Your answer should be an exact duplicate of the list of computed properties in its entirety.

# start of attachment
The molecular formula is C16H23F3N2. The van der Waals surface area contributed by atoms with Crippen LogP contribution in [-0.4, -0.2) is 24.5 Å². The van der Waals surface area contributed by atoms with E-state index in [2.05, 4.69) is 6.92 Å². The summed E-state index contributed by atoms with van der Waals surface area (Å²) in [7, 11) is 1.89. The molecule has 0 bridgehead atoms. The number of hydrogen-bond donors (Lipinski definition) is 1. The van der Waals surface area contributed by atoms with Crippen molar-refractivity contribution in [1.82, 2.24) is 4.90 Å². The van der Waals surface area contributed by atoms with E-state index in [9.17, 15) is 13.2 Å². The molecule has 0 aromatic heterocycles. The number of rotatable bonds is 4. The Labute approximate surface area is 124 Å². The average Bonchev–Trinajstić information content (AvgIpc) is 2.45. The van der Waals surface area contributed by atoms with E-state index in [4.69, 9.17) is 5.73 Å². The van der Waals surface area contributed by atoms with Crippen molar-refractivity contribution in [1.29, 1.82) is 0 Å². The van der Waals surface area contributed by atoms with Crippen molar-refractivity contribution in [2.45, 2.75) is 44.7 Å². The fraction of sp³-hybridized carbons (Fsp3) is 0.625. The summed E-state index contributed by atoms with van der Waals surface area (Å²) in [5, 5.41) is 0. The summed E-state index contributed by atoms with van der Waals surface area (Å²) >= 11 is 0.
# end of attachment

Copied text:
The molecular formula is C16H23F3N2. The van der Waals surface area contributed by atoms with Crippen LogP contribution in [-0.4, -0.2) is 24.5 Å². The van der Waals surface area contributed by atoms with E-state index in [2.05, 4.69) is 6.92 Å². The summed E-state index contributed by atoms with van der Waals surface area (Å²) in [7, 11) is 1.89. The molecule has 0 bridgehead atoms. The number of hydrogen-bond donors (Lipinski definition) is 1. The van der Waals surface area contributed by atoms with Crippen molar-refractivity contribution in [1.82, 2.24) is 4.90 Å². The van der Waals surface area contributed by atoms with E-state index in [9.17, 15) is 13.2 Å². The molecule has 0 aromatic heterocycles. The number of rotatable bonds is 4. The Labute approximate surface area is 124 Å². The average Bonchev–Trinajstić information content (AvgIpc) is 2.45. The van der Waals surface area contributed by atoms with E-state index in [4.69, 9.17) is 5.73 Å². The van der Waals surface area contributed by atoms with Crippen molar-refractivity contribution in [1.29, 1.82) is 0 Å². The van der Waals surface area contributed by atoms with Crippen molar-refractivity contribution in [2.45, 2.75) is 44.7 Å². The fraction of sp³-hybridized carbons (Fsp3) is 0.625. The summed E-state index contributed by atoms with van der Waals surface area (Å²) in [5, 5.41) is 0. The summed E-state index contributed by atoms with van der Waals surface area (Å²) >= 11 is 0.